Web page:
"I expect there will be a lower limit," says Johansen. "Simply because below a threshold metallicity there is not enough building material to form Earth-mass planets." Clearly, a heavy element abundance a tenth of the Sun's or less would struggle to build any planets. However, each galaxy evolves differently and there is no way to say for sure when the Milky Way crossed this threshold, although it is likely to have been early in the history of the universe, for the young cosmos was particularly adept at producing multiple generations of stars in quick succession. Star-formation rates of 4,000 solar masses per year have been measured less than a billion years after the Big Bang, compared to the paltry ten solar masses of gas converted into stars each year in the Milky Way.
"A typical massive star that exploded and released heavy elements 10 to 12 billion years ago had a metallicity of about a tenth of the Sun," adds Johan Fynbo, Professor of Cosmology at the Niels Bohr Institute. "But whenever you have a new generation of stars then you start enriching the interstellar gas with heavy elements." [The Strangest Alien Planets (Gallery)]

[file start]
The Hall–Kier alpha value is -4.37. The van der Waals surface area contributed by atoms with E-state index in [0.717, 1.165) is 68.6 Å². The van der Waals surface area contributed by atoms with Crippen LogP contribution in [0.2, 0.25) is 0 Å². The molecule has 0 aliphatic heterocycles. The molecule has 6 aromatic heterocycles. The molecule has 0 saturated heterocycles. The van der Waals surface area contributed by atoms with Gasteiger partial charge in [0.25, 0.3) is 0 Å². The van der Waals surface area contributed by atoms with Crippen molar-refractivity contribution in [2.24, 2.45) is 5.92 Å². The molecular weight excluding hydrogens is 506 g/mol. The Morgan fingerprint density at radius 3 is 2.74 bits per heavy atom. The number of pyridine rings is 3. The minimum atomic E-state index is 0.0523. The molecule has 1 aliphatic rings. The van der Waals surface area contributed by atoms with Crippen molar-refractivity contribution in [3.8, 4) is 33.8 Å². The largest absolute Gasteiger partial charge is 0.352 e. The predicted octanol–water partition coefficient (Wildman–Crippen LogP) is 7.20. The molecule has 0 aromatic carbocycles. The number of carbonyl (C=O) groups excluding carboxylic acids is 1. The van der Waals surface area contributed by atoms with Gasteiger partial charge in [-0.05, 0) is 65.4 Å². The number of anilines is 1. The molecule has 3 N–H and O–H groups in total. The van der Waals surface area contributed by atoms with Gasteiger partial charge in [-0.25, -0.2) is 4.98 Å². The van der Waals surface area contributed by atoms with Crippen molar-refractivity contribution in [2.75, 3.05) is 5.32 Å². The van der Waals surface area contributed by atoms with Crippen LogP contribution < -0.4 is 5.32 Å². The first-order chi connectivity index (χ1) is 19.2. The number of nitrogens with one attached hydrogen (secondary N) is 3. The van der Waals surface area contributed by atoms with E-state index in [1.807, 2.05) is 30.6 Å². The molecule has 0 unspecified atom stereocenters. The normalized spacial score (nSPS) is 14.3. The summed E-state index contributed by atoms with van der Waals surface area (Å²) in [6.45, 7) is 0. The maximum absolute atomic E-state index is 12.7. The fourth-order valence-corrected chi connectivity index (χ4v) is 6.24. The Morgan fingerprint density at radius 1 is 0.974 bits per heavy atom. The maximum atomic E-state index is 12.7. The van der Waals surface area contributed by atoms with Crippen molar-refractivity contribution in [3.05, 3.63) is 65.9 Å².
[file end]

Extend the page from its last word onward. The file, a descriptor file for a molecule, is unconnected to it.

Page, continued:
The Fermi Paradox
So, rocky planets around more stars, across greater expanses of the Milky Way and going back deeper in time than we had ever dreamt adds more fuel to the fire of the Fermi Paradox. First voiced by the brilliant nuclear physicist Enrico Fermi in 1950, the Fermi Paradox questions why, given all the stars and planets out there coupled with the huge age of the universe, have no alien civilizations encountered Earth yet? Where are they all?